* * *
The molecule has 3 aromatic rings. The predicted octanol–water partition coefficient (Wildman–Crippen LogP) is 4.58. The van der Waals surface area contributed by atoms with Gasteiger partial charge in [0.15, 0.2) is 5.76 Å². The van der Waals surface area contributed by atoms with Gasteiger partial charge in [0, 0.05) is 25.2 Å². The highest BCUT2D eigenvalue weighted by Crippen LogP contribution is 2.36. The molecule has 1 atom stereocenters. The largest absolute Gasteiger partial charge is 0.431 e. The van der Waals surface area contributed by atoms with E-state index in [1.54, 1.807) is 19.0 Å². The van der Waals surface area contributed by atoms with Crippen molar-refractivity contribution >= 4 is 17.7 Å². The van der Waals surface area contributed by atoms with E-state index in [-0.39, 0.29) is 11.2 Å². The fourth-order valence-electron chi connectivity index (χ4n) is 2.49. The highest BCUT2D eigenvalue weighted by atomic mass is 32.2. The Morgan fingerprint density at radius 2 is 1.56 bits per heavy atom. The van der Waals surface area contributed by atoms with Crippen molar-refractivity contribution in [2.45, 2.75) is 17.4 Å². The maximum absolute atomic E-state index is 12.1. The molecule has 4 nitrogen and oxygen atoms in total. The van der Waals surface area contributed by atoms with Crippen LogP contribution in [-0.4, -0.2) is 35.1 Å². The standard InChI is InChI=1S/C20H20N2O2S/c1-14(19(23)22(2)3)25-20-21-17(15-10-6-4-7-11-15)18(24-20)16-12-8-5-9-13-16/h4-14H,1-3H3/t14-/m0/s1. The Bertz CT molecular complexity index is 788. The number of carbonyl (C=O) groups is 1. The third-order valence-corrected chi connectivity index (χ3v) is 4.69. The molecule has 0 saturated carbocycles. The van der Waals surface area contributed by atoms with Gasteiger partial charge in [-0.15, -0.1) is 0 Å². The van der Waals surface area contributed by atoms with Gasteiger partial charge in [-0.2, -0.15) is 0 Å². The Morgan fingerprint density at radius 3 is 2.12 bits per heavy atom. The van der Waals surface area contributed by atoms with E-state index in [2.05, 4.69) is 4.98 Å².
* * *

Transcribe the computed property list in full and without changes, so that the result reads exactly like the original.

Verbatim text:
The molecule has 3 aromatic rings. The predicted octanol–water partition coefficient (Wildman–Crippen LogP) is 4.58. The van der Waals surface area contributed by atoms with Gasteiger partial charge in [0.15, 0.2) is 5.76 Å². The van der Waals surface area contributed by atoms with Gasteiger partial charge in [0, 0.05) is 25.2 Å². The highest BCUT2D eigenvalue weighted by Crippen LogP contribution is 2.36. The molecule has 1 atom stereocenters. The largest absolute Gasteiger partial charge is 0.431 e. The van der Waals surface area contributed by atoms with E-state index in [1.54, 1.807) is 19.0 Å². The van der Waals surface area contributed by atoms with Crippen molar-refractivity contribution >= 4 is 17.7 Å². The van der Waals surface area contributed by atoms with E-state index in [-0.39, 0.29) is 11.2 Å². The fourth-order valence-electron chi connectivity index (χ4n) is 2.49. The highest BCUT2D eigenvalue weighted by atomic mass is 32.2. The Morgan fingerprint density at radius 2 is 1.56 bits per heavy atom. The van der Waals surface area contributed by atoms with Crippen molar-refractivity contribution in [2.45, 2.75) is 17.4 Å². The maximum absolute atomic E-state index is 12.1. The molecule has 4 nitrogen and oxygen atoms in total. The van der Waals surface area contributed by atoms with Crippen LogP contribution in [-0.4, -0.2) is 35.1 Å². The standard InChI is InChI=1S/C20H20N2O2S/c1-14(19(23)22(2)3)25-20-21-17(15-10-6-4-7-11-15)18(24-20)16-12-8-5-9-13-16/h4-14H,1-3H3/t14-/m0/s1. The Bertz CT molecular complexity index is 788. The number of carbonyl (C=O) groups is 1. The third-order valence-corrected chi connectivity index (χ3v) is 4.69. The molecule has 0 saturated carbocycles. The van der Waals surface area contributed by atoms with Gasteiger partial charge in [-0.15, -0.1) is 0 Å². The van der Waals surface area contributed by atoms with Gasteiger partial charge in [-0.2, -0.15) is 0 Å². The Morgan fingerprint density at radius 3 is 2.12 bits per heavy atom. The van der Waals surface area contributed by atoms with E-state index in [2.05, 4.69) is 4.98 Å².